I’d love to baptise ET, says Vatican’s stargazer
Intelligent aliens may be living among the stars and are likely to have souls, a senior Vatican scientist said yesterday.
The Pope’s astronomer, Guy Consolmagno, said he would be happy to ‘baptise an al ien’ – but admitted that the chances of communicating with life outside the Earth were low.
Speaking at the British Science Festival in Birmingham, Dr Consolmagno also dismissed Creationism and claimed that the revival of ‘intelligent design’ – the controversial theory that only God can explain gaps in the theory of evolution – was ‘bad theology’.
Dr Consolmagno, one of a team of 12 astronomers working for the Vatican, said the Catholic Church had been supporting and funding science for centuries.
A self-confessed science fiction fan, he said he was ‘comfortable’ with the idea of alien life.
Asked if he would baptise an alien, he replied: ‘Only if they asked.’
He added: ‘I’d be delighted if we found life elsewhere and delighted if we found intelligent life elsewhere.
‘But the odds of us finding it, of it being intelligent and us being able to communicate with it – when you add them up it’s probably not a practical question.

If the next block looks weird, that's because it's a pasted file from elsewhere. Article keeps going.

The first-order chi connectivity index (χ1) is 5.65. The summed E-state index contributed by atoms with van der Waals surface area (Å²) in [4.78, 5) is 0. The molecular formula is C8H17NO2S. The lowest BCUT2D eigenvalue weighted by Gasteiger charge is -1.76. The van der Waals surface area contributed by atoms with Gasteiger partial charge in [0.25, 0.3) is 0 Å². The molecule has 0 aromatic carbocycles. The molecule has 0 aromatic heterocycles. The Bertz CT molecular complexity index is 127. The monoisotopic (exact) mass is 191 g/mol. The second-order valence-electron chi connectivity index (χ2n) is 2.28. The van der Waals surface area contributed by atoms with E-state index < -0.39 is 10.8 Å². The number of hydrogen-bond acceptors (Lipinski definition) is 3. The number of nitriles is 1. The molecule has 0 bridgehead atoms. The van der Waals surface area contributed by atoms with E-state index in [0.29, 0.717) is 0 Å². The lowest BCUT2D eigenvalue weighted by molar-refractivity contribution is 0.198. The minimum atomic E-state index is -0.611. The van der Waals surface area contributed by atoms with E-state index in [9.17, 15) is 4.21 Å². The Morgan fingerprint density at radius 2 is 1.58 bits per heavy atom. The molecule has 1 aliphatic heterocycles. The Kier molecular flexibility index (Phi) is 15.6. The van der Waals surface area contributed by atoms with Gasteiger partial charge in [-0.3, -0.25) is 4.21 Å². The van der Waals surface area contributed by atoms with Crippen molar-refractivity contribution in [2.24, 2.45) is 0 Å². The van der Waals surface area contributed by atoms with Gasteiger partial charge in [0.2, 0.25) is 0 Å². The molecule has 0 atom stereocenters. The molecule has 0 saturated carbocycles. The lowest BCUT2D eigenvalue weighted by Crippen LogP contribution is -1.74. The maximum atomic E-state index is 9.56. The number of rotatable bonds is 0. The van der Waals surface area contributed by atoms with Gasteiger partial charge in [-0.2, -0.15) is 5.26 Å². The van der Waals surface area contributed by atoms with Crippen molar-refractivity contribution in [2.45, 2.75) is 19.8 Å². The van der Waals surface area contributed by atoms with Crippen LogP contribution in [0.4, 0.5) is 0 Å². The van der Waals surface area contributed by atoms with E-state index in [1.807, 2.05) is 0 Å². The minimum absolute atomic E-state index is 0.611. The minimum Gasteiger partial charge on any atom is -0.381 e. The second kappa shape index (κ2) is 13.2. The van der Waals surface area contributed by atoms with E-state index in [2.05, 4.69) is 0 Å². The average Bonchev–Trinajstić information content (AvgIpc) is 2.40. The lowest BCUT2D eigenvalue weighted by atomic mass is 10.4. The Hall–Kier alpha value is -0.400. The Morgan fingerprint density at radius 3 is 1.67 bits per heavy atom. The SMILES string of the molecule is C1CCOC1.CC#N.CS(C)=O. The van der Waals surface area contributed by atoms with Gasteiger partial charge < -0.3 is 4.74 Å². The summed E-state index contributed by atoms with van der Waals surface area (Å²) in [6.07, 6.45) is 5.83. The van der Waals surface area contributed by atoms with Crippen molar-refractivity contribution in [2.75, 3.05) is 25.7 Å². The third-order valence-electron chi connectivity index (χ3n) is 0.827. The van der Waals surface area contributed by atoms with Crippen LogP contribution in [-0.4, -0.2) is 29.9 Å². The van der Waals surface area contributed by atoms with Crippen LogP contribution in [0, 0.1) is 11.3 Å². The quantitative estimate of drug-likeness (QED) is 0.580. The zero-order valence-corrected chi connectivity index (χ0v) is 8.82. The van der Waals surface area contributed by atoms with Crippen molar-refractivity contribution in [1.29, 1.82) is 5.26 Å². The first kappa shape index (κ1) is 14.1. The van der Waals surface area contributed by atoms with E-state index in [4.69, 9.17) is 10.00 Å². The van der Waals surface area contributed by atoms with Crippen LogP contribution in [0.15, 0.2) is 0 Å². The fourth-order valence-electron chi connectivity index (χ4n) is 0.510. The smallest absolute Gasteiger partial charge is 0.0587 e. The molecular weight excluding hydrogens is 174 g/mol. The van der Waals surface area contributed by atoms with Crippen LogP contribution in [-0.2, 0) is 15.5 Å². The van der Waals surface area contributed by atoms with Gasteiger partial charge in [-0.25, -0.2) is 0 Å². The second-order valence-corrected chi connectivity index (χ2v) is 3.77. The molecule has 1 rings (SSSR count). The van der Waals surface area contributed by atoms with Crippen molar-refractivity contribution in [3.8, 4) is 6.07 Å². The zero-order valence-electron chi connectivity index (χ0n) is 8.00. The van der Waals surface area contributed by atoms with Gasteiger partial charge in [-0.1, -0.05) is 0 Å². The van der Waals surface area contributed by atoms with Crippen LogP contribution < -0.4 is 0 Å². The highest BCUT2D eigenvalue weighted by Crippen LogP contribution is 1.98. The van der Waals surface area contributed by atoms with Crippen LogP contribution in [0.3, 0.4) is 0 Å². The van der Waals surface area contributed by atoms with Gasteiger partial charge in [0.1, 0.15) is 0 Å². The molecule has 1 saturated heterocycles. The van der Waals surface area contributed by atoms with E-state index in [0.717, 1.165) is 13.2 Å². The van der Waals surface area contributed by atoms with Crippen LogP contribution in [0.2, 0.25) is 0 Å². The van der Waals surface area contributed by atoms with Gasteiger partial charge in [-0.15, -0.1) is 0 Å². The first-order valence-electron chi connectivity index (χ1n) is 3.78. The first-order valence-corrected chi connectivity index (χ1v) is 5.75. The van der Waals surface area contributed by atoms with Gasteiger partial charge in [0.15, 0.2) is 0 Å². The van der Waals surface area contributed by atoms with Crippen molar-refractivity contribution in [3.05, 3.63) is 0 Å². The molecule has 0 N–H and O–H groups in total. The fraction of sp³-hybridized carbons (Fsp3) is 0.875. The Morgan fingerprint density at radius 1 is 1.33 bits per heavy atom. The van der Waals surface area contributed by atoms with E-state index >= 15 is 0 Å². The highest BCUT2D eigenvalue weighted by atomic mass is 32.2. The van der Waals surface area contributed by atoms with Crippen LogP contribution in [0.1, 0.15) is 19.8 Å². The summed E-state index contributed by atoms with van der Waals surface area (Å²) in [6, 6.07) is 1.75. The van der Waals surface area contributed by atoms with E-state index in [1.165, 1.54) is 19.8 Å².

Anyone out there? The discovery of aliens would raise huge theological problems for the Catholic Church
‘God is bigger than just humanity. God is also the god of angels.’
In the middle ages, the definition of a soul was to have intelligence, free will, freedom to love and freedom to make decisions, he said.
Those characteristics may not be unique to humans.
‘Any entity – no matter how many tentacles it has – has a soul,’ he added.
In practice, machines were unlikely to be smart or human enough to have souls.
Dr Consolmagno, 57, the curator of the Pope’s meteorite collection, is a trained astronomer and planetary scientist at the Vatican’s observatory.
On ‘intelligent design’, which claims that Darwin’s theory of evolution cannot explain the complexity of life, he said: ‘The word has been hijacked by a narrow group of Creationist fundamentalists in America to mean something it didn’t originally mean at all.
‘It’s another form of the God of the gaps.
‘It’s bad theology in that it turns God once again into the pagan god of thunder and lightning.’
The phrase ‘intelligent design’ was centuries old and described the idea that God could be discovered in the laws of space and time and the existence of human reason.